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I have launched my fair share of products, from the business side, while working for a national company. I have a bit of a bias that you would be wise to work with a business person who can guide you through some of the pitfalls. Getting the prototype is a terrific accomplishment. Moving it to the next step will be another great accomplishment. Good luck.
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Old 08-20-2012, 10:38 PM   #7
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Quote:
Originally Posted by ERD50 View Post
But I would need to get some parts machined/molded. At first, I thought this hobby market might be too small to even make that feasible, but now I realize this could have a far broader customer base.
The methods and the costs for tooling have changed drastically in the last few years. Likewise some machining has become more affordable and available to smaller production runs and/or individuals.

A patent can take several years and a lot of money. I have several (Mega-Corp paid for them). The value of the patent by itself is not that big a deal, it just gives the lawyers something to fight over. If a big company decides to step on your idea, all the patent is going to do is give you a chance to sue them, assuming you have the money to feed your lawyer. Most patents can be worked around, but if you have a truly revolutionary and unique idea, perhaps the patent is worth it.

I would suggest that the biggest challenge is on the sales and distribution side. The bigger the game, the tougher this will be.

If tooling is your sticking point, you need a non-interested party to swag out what is really involved to tool the product, and what manufacturing costs might be. Then you multiply that by a minimum of 5, and see if you can sell anything at that price. Figure out the potential volume, potential profit, and then you know what and who to talk to.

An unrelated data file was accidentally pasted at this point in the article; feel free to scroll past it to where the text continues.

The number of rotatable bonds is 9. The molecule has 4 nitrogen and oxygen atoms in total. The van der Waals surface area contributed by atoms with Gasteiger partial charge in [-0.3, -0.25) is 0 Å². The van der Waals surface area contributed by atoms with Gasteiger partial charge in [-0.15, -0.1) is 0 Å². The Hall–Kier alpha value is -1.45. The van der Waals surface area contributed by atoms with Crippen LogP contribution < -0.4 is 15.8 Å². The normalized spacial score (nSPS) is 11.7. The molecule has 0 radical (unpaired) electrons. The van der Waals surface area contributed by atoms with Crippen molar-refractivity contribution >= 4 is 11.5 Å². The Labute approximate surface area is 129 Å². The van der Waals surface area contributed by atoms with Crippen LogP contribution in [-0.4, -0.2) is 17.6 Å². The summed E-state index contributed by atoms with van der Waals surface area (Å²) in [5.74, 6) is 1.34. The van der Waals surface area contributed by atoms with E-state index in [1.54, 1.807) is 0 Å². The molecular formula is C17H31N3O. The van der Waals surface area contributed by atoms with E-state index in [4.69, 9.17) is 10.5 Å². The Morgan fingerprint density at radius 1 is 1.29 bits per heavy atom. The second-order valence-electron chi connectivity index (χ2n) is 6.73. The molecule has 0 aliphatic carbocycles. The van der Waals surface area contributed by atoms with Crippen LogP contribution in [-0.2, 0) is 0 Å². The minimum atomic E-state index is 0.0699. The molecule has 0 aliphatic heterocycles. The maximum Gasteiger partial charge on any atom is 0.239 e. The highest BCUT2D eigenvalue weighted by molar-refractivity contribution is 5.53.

Drop me a PM and we can chat.
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Old 08-21-2012, 08:31 AM   #8
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Originally Posted by davef View Post
I have launched my fair share of products, from the business side, while working for a national company. I have a bit of a bias that you would be wise to work with a business person who can guide you through some of the pitfalls. Getting the prototype is a terrific accomplishment. Moving it to the next step will be another great accomplishment. Good luck.
I've got several prototypes - each uses a somewhat different production process; fully molded, some metal work, mostly metal. These are just to demonstrate the concept, I've been using some more 'handcrafted' prototypes for over a year - but those don't lend themselves to production runs.

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The methods and the costs for tooling have changed drastically in the last few years. Likewise some machining has become more affordable and available to smaller production runs and/or individuals.
Yes, I've seem a lot of cool advances. That's one reason I'm interested in getting this other guy involved - he's totally up on all that.

Quote:
A patent can take several years and a lot of money. I have several (Mega-Corp paid for them). The value of the patent by itself is not that big a deal, it just gives the lawyers something to fight over. If a big company decides to step on your idea, all the patent is going to do is give you a chance to sue them, assuming you have the money to feed your lawyer. Most patents can be worked around, but if you have a truly revolutionary and unique idea, perhaps the patent is worth it.